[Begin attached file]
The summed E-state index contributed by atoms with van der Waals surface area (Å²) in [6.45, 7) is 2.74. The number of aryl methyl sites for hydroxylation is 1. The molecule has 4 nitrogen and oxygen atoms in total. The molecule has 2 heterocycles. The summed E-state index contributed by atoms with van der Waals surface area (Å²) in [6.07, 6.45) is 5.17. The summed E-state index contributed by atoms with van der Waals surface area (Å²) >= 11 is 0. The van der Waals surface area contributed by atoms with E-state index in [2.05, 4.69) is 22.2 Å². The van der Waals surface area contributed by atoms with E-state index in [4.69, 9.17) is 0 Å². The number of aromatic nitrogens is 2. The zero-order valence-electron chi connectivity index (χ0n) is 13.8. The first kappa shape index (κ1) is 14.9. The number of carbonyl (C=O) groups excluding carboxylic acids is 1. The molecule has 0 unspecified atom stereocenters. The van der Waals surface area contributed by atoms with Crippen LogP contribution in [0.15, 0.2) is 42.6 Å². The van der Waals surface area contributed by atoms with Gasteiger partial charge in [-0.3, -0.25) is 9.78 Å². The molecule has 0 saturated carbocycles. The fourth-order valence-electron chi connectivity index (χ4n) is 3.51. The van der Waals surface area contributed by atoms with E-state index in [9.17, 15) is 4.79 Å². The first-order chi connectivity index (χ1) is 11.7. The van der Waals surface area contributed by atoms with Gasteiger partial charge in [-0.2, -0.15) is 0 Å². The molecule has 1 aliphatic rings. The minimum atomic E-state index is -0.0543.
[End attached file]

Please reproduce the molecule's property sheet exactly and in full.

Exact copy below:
The summed E-state index contributed by atoms with van der Waals surface area (Å²) in [6.45, 7) is 2.74. The number of aryl methyl sites for hydroxylation is 1. The molecule has 4 nitrogen and oxygen atoms in total. The molecule has 2 heterocycles. The summed E-state index contributed by atoms with van der Waals surface area (Å²) in [6.07, 6.45) is 5.17. The summed E-state index contributed by atoms with van der Waals surface area (Å²) >= 11 is 0. The van der Waals surface area contributed by atoms with E-state index in [2.05, 4.69) is 22.2 Å². The van der Waals surface area contributed by atoms with E-state index in [4.69, 9.17) is 0 Å². The number of aromatic nitrogens is 2. The zero-order valence-electron chi connectivity index (χ0n) is 13.8. The first kappa shape index (κ1) is 14.9. The number of carbonyl (C=O) groups excluding carboxylic acids is 1. The molecule has 0 unspecified atom stereocenters. The van der Waals surface area contributed by atoms with Crippen LogP contribution in [0.15, 0.2) is 42.6 Å². The van der Waals surface area contributed by atoms with Gasteiger partial charge in [-0.3, -0.25) is 9.78 Å². The molecule has 0 saturated carbocycles. The fourth-order valence-electron chi connectivity index (χ4n) is 3.51. The van der Waals surface area contributed by atoms with E-state index in [9.17, 15) is 4.79 Å². The first-order chi connectivity index (χ1) is 11.7. The van der Waals surface area contributed by atoms with Gasteiger partial charge in [-0.2, -0.15) is 0 Å². The molecule has 1 aliphatic rings. The minimum atomic E-state index is -0.0543.